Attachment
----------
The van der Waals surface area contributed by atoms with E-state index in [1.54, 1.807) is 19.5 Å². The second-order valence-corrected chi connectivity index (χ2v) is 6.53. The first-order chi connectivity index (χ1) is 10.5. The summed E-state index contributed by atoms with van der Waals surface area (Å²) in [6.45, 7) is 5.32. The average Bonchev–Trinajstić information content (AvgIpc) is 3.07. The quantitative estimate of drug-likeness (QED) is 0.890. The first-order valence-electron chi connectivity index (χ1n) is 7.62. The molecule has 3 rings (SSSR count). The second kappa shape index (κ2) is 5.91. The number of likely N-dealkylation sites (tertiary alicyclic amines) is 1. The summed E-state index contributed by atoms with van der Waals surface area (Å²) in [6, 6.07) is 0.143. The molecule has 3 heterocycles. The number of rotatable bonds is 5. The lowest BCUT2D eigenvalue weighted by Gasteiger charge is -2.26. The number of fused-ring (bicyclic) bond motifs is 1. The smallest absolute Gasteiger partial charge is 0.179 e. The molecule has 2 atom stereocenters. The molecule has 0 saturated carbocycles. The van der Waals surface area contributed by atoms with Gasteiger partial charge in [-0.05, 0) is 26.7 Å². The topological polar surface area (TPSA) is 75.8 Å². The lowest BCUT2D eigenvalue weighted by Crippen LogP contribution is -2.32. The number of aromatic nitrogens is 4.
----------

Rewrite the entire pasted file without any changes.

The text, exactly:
The van der Waals surface area contributed by atoms with E-state index in [1.54, 1.807) is 19.5 Å². The second-order valence-corrected chi connectivity index (χ2v) is 6.53. The first-order chi connectivity index (χ1) is 10.5. The summed E-state index contributed by atoms with van der Waals surface area (Å²) in [6.45, 7) is 5.32. The average Bonchev–Trinajstić information content (AvgIpc) is 3.07. The quantitative estimate of drug-likeness (QED) is 0.890. The first-order valence-electron chi connectivity index (χ1n) is 7.62. The molecule has 3 rings (SSSR count). The second kappa shape index (κ2) is 5.91. The number of likely N-dealkylation sites (tertiary alicyclic amines) is 1. The summed E-state index contributed by atoms with van der Waals surface area (Å²) in [6, 6.07) is 0.143. The molecule has 3 heterocycles. The number of rotatable bonds is 5. The lowest BCUT2D eigenvalue weighted by Gasteiger charge is -2.26. The number of fused-ring (bicyclic) bond motifs is 1. The smallest absolute Gasteiger partial charge is 0.179 e. The molecule has 2 atom stereocenters. The molecule has 0 saturated carbocycles. The van der Waals surface area contributed by atoms with Gasteiger partial charge in [-0.05, 0) is 26.7 Å². The topological polar surface area (TPSA) is 75.8 Å². The lowest BCUT2D eigenvalue weighted by Crippen LogP contribution is -2.32. The number of aromatic nitrogens is 4.